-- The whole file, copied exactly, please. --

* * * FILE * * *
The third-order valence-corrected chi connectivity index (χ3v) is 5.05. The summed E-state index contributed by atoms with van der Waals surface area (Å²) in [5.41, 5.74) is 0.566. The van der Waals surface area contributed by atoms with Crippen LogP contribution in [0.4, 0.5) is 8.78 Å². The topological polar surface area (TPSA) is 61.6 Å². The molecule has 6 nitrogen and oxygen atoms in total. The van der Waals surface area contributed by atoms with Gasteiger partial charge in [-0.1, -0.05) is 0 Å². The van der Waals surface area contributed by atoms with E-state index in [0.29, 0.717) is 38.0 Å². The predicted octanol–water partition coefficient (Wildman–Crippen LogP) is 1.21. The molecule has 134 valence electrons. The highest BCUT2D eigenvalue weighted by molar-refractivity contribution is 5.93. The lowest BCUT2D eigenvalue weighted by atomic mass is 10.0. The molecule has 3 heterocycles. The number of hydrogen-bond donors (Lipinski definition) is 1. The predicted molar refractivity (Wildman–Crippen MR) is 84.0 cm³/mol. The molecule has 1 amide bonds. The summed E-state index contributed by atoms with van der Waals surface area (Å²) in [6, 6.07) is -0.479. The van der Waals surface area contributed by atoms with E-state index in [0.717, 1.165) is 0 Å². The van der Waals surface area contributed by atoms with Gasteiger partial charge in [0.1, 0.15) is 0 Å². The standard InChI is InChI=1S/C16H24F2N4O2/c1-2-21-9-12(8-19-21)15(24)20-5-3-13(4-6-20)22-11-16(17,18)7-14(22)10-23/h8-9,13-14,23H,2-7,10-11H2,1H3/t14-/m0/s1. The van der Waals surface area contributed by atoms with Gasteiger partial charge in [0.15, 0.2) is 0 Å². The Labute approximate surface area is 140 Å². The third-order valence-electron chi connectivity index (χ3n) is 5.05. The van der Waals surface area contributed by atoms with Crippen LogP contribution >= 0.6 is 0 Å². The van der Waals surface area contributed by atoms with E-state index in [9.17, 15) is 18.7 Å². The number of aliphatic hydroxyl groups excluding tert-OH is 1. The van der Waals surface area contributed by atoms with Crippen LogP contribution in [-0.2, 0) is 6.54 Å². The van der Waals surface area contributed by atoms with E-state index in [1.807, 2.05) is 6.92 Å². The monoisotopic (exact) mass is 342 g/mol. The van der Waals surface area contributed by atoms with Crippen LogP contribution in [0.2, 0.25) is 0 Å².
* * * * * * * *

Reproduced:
The third-order valence-corrected chi connectivity index (χ3v) is 5.05. The summed E-state index contributed by atoms with van der Waals surface area (Å²) in [5.41, 5.74) is 0.566. The van der Waals surface area contributed by atoms with Crippen LogP contribution in [0.4, 0.5) is 8.78 Å². The topological polar surface area (TPSA) is 61.6 Å². The molecule has 6 nitrogen and oxygen atoms in total. The van der Waals surface area contributed by atoms with Gasteiger partial charge in [-0.1, -0.05) is 0 Å². The van der Waals surface area contributed by atoms with E-state index in [0.29, 0.717) is 38.0 Å². The predicted octanol–water partition coefficient (Wildman–Crippen LogP) is 1.21. The molecule has 134 valence electrons. The highest BCUT2D eigenvalue weighted by molar-refractivity contribution is 5.93. The lowest BCUT2D eigenvalue weighted by atomic mass is 10.0. The molecule has 3 heterocycles. The number of hydrogen-bond donors (Lipinski definition) is 1. The predicted molar refractivity (Wildman–Crippen MR) is 84.0 cm³/mol. The molecule has 1 amide bonds. The summed E-state index contributed by atoms with van der Waals surface area (Å²) in [6, 6.07) is -0.479. The van der Waals surface area contributed by atoms with E-state index in [0.717, 1.165) is 0 Å². The van der Waals surface area contributed by atoms with Gasteiger partial charge in [0.1, 0.15) is 0 Å². The standard InChI is InChI=1S/C16H24F2N4O2/c1-2-21-9-12(8-19-21)15(24)20-5-3-13(4-6-20)22-11-16(17,18)7-14(22)10-23/h8-9,13-14,23H,2-7,10-11H2,1H3/t14-/m0/s1. The van der Waals surface area contributed by atoms with Gasteiger partial charge in [0.15, 0.2) is 0 Å². The Labute approximate surface area is 140 Å². The third-order valence-electron chi connectivity index (χ3n) is 5.05. The van der Waals surface area contributed by atoms with Crippen LogP contribution >= 0.6 is 0 Å². The van der Waals surface area contributed by atoms with E-state index in [9.17, 15) is 18.7 Å². The number of aliphatic hydroxyl groups excluding tert-OH is 1. The van der Waals surface area contributed by atoms with Crippen LogP contribution in [-0.2, 0) is 6.54 Å². The van der Waals surface area contributed by atoms with E-state index in [1.807, 2.05) is 6.92 Å². The monoisotopic (exact) mass is 342 g/mol. The van der Waals surface area contributed by atoms with Crippen LogP contribution in [0.2, 0.25) is 0 Å².